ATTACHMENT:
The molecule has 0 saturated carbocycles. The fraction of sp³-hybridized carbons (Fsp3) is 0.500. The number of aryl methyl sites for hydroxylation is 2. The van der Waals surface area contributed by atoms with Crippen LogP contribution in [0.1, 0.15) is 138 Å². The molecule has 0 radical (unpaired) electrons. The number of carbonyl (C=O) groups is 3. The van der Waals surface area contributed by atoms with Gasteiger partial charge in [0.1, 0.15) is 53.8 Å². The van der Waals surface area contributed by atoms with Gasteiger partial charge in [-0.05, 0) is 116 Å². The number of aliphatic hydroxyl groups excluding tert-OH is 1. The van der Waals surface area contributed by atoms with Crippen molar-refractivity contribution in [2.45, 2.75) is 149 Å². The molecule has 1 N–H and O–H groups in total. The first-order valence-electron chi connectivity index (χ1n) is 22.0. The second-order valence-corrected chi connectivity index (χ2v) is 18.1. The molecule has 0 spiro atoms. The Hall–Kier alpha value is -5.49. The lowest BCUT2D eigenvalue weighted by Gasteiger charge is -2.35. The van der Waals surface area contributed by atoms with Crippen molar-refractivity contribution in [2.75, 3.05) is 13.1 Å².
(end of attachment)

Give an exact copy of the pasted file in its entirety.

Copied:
The molecule has 0 saturated carbocycles. The fraction of sp³-hybridized carbons (Fsp3) is 0.500. The number of aryl methyl sites for hydroxylation is 2. The van der Waals surface area contributed by atoms with Crippen LogP contribution in [0.1, 0.15) is 138 Å². The molecule has 0 radical (unpaired) electrons. The number of carbonyl (C=O) groups is 3. The van der Waals surface area contributed by atoms with Gasteiger partial charge in [0.1, 0.15) is 53.8 Å². The van der Waals surface area contributed by atoms with Gasteiger partial charge in [-0.05, 0) is 116 Å². The number of aliphatic hydroxyl groups excluding tert-OH is 1. The van der Waals surface area contributed by atoms with Crippen molar-refractivity contribution in [2.45, 2.75) is 149 Å². The molecule has 1 N–H and O–H groups in total. The first-order valence-electron chi connectivity index (χ1n) is 22.0. The second-order valence-corrected chi connectivity index (χ2v) is 18.1. The molecule has 0 spiro atoms. The Hall–Kier alpha value is -5.49. The lowest BCUT2D eigenvalue weighted by Gasteiger charge is -2.35. The van der Waals surface area contributed by atoms with Crippen molar-refractivity contribution in [2.75, 3.05) is 13.1 Å².